North Carolina Senate 2004

Republican Richard Burr faces Democrat Erskine Bowles


With the upcoming Nov. 2 elections, Tar Heels have more on their minds than the presidential race. John Kerry’s running mate, Senator John Edwards, who upon accepting his vice-presidential bid vacated his seat in the Senate, leaves North Carolina voters with a choice between two replacements: Democrat Erskine Bowles and Republican Richard Burr. Three key issues dominate the race: jobs, education, and healthcare. Given North Carolina’s voting history, this year’s race promises to be tight. An early October poll conducted by Mason-Dixon Polling and Research Inc., indicates a narrowing gap between the two candidates, with Bowles capturing 45 percent, Burr securing 44 percent, and undecided voters comprising 11 percent of the sample. Across the state, Bowles, who lost the last Senate race to Elizabeth Dole by a wide margin, now has a strong lead in the Triangle, his home region of Charlotte, and southeastern North Carolina. His opponent Burr, on the other hand, is favored in his home region of the Triad, as well as the Northeast and the mountains.

Over the last four years, approximately 80,000 people have lost jobs in North Carolina’s manufacturing, textile and furniture industries, and thus it is no surprise that the most critical issue facing the candidates is the economy. Burr suggests stimulating economic growth by increasing funding of the state’s community colleges for retraining and making tax cuts permanent to benefit the middle class, while Bowles argues the focus should be on trade and stopping the loss of jobs to overseas markets.

Both men agree that education is also of special importance and, accordingly, they both support the funding of higher education Pell Grants. However, while Burr praises President Bush’s No Child Left Behind Act, Bowles criticizes the administration for proposing the bill and then failing to provide the money to make it work. Instead, he proposes to increase funding for early childhood education programs and after-school programs, which could help prevent teen pregnancy and juvenile crime.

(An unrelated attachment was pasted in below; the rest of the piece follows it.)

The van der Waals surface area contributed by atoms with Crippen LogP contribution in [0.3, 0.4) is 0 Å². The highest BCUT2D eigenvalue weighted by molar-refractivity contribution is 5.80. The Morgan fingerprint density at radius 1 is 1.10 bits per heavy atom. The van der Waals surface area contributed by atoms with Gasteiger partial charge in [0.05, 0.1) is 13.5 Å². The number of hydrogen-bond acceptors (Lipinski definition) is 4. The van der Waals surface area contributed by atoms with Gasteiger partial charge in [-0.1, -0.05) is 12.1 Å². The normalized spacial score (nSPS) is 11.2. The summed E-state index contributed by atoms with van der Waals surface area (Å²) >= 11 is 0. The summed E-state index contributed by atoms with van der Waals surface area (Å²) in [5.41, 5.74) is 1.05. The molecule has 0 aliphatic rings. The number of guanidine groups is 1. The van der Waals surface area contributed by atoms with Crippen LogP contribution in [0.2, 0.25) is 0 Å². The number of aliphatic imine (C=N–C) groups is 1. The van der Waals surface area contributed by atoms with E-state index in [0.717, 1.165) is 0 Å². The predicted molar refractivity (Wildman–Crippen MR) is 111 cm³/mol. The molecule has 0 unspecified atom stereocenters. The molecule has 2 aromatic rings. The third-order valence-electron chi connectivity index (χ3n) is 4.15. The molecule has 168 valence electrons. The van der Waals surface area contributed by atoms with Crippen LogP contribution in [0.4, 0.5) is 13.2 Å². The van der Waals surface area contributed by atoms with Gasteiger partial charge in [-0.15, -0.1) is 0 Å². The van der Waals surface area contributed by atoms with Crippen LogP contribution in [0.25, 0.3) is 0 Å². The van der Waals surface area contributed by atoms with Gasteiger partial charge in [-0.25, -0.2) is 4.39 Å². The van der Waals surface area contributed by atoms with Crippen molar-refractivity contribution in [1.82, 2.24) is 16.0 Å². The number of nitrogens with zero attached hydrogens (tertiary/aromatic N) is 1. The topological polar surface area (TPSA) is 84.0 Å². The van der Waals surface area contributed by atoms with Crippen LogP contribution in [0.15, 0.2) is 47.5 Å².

Much like the current presidential race, both candidates are taking advantage of their opponent’s records. While Bowles, at times, has alluded to his role in balancing the federal budget as former President Clinton’s chief of staff, he has spent the majority of the campaign avoiding any further association with Clinton, who is a polarizing figure in North Carolina. Consequently, Burr has used Bowles’s record to his advantage. In recent weeks, he has run two ads tying Bowles to former President Clinton and to tax increases and trade deals he supported as a member of the Clinton administration.

Whether these ads were effective remains to be seen; however, the percentage of voters who view Bowles favorably dropped from 41 percent in July to 37 percent in recent weeks, and the percentage that view him unfavorably climbed from 19 percent to 28 percent.

The issue of healthcare also connects the Senate race with the presidential race, in that it evokes the “flip flop” criticisms typical of the Iraq War debates. Bowles consistently alludes to Burr’s flip-flopping in his support of the Medicare bill and failing to vote for policies such as the re-importation of drugs that, he says, could help make health care more affordable. Burr counters such claims by noting that he supported President Bush’s proposed expansion of community health centers and the passage of medical liability reform.

A final issue at stake in this election is the current 3.8 billion dollar tobacco buyout in North Carolina. Burr helped negotiate the legislation that recently cleared Congress, while Bowles lobbied Democratic senators to let the bill come to a vote, an alternative that he argues could have put 790 million more dollars in the hands of North Carolina farmers. Regardless, both candidates are sharing credit for the buyout. Some have suggested that the tobacco buyout passing on Burr’s watch will increase his chances for this seat, while others argue that the buyout is only a marginal issue, and voter turnout and President Bush’s coattails will likely play bigger roles in the outcome.